“When you get to the fact that all children need to be treated the way you want to treat your own children, and when they feel that love, that’s it, man. The doors are open. It’s game on.”

That “game” at Holy Angels—and at schools across the archdiocese, Indiana and the country—comes with high stakes and sobering realities about the connection between nutritional food, healthy children and hopeful futures.

‘It’s had an incredible impact’

In the film, the extent of that reality is shared by Kate Howe, managing director of the Indy Hunger Network.

“There are about 200,000 people using food assistance in our county here in Indianapolis,” she says. “And really the cause is poverty. When people don’t have enough to eat, they don’t perform well at work, they don’t perform well at school. Kids when they’re growing and their brains are developing, if they don’t have sufficient nutrition, it can affect them for a lifetime.”

Ritz uses a high-energy, school-based, urban-agriculture approach as a counter to that reality. In a meeting with Holy Angels’ teachers in the film, he explains the goals of his nine-week program in which he uses tower gardens—and the process of growth from planting seeds to harvesting healthy vegetables—to teach lessons in science, math and language arts.

“You are not going to cure hunger with this thing,” he tells the teachers. “You are not going to cure diabetes. But you are going to pique children’s curiosity and get them excited about healthy food.”

For Holy Angels principal Justin Armitage, his excitement comes in the impact the program has had on the students since it began in 2018 at this Notre Dame ACE Academy.

“It’s had an incredible impact,” says Armitage, in his third year of leading the school. “I’ve been in education for almost 15 years now. Being part of this program has shifted our culture so much quicker than I ever thought it would. Part of it is because the kids are so engaged in their learning. Attendance rates have gone up to where we’re about 95 percent each day. Test scores have increased. The children are doing so much better in school. They want to be here. They want to participate.”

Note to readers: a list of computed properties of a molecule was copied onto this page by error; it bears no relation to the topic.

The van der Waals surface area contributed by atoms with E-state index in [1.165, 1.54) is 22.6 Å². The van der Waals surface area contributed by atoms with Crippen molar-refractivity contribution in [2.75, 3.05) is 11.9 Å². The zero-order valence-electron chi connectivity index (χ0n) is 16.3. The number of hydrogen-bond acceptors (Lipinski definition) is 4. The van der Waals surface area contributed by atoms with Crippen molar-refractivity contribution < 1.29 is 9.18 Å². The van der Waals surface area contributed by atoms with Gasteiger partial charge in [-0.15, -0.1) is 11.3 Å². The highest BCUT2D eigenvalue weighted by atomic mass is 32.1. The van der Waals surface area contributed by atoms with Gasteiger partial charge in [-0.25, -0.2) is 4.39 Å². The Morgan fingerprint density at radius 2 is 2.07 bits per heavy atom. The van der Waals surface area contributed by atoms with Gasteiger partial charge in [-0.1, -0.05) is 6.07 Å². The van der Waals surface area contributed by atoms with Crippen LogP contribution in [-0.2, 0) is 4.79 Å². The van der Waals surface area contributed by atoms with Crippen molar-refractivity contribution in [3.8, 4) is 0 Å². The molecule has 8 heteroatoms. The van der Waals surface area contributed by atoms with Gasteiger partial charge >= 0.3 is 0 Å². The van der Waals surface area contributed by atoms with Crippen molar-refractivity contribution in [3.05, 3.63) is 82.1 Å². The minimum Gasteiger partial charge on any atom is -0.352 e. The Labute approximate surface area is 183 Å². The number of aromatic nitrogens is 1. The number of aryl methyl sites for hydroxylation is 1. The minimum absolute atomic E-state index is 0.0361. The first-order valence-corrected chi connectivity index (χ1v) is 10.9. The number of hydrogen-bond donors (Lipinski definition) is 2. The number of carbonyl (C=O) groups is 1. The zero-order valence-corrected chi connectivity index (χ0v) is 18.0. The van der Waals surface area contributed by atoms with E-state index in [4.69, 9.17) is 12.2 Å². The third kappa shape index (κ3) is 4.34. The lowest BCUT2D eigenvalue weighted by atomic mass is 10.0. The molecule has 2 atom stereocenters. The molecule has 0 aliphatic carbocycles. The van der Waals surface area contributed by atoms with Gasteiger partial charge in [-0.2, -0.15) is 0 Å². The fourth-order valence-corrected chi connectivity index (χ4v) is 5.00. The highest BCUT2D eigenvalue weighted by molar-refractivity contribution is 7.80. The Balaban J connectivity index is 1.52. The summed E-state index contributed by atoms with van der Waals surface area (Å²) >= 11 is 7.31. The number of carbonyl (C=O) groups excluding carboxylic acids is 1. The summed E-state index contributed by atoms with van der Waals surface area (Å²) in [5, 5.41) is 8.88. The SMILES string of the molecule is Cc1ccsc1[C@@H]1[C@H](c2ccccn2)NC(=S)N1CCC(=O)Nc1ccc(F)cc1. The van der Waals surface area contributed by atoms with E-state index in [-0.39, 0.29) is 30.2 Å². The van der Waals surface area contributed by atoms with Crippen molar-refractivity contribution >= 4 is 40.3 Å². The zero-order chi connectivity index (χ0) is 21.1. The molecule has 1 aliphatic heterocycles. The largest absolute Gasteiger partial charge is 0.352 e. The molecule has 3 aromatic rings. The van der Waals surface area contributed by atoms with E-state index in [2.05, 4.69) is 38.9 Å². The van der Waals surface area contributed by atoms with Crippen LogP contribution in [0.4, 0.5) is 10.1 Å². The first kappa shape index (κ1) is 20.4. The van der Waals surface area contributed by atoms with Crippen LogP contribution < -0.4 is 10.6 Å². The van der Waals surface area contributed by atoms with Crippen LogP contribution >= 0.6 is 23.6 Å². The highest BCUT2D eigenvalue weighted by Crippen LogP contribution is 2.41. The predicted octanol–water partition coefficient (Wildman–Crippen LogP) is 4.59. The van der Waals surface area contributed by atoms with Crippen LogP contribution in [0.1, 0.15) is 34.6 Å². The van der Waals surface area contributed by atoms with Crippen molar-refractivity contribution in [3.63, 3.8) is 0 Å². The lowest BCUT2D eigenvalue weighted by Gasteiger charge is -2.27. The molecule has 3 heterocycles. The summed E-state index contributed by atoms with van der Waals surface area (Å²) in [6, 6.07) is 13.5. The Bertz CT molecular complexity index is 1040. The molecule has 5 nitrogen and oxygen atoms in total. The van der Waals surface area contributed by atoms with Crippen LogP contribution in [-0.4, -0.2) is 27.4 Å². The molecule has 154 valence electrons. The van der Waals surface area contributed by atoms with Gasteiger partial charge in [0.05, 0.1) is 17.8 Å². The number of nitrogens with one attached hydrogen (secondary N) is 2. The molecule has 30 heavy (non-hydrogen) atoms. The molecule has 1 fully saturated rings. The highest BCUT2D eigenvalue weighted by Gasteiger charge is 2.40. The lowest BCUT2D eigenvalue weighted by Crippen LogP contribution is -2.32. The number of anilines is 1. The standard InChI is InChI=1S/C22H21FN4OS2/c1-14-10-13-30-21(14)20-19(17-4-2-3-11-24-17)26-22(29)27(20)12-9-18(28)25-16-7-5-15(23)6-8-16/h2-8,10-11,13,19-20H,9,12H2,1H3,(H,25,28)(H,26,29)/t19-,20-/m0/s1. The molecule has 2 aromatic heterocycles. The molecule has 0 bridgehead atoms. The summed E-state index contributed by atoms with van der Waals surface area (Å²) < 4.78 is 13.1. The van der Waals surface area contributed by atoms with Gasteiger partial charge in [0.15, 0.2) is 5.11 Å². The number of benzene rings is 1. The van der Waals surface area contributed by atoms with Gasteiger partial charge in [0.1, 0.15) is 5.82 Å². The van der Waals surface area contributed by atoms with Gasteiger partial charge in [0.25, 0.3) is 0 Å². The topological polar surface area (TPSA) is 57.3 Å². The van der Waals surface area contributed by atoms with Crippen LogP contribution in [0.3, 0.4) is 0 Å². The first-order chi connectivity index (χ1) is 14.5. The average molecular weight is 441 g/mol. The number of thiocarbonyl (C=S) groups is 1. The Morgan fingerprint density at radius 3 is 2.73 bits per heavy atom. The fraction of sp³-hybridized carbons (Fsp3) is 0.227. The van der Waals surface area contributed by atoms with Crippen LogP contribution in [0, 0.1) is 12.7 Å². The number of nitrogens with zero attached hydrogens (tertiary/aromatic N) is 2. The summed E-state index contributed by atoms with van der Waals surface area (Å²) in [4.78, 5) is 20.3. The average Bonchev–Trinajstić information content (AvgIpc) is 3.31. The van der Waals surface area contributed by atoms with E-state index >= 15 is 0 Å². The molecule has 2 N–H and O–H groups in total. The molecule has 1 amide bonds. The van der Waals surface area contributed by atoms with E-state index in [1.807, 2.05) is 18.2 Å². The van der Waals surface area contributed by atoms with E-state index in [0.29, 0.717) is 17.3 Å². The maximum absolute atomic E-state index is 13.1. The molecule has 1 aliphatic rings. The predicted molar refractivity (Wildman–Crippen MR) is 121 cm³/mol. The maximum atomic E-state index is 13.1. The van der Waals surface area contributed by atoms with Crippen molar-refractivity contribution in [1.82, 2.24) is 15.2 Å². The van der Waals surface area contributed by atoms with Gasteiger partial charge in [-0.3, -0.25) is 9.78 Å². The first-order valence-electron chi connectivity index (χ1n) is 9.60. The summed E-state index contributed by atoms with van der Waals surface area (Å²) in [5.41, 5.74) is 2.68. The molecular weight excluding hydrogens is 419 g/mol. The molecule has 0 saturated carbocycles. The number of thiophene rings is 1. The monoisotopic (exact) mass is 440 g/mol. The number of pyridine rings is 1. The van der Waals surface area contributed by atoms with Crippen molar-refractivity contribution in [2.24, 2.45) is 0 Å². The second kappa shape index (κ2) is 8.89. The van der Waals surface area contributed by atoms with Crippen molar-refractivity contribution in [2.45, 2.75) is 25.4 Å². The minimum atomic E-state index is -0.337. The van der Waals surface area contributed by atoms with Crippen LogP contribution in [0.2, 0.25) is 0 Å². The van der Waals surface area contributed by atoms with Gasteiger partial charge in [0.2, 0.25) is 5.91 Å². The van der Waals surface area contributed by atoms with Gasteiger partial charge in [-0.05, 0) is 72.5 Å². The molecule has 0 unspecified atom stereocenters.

Ritz’s Green Bronx Machine program has been so successful at Holy Angels—where students also are provided breakfast, lunch and dinner through a federal government initiative—that it’s been expanded into the curriculum from kindergarten to sixth grade.

Armitage has also tied the program into the faith foundation of Holy Angels. Last year’s theme for the school was “Rooted in Christ.” This year, it’s “Harvesting Hope.”

“There are so many biblical references to planting a seed and sowing and the fruits of labor,” he says. “We tie all of those things into everything we do. It’s especially important here at Holy Angels because so few of our kids are actually Catholic.

“We use this fun curriculum to build in that moral foundation and tie into our religious beliefs. We have third- and fourth-graders now who are talking about being baptized because of the things they’re learning. They literally see the cycle of life in front of them. It’s just opened so many discussions in the religion classes. It’s been really cool in that aspect.”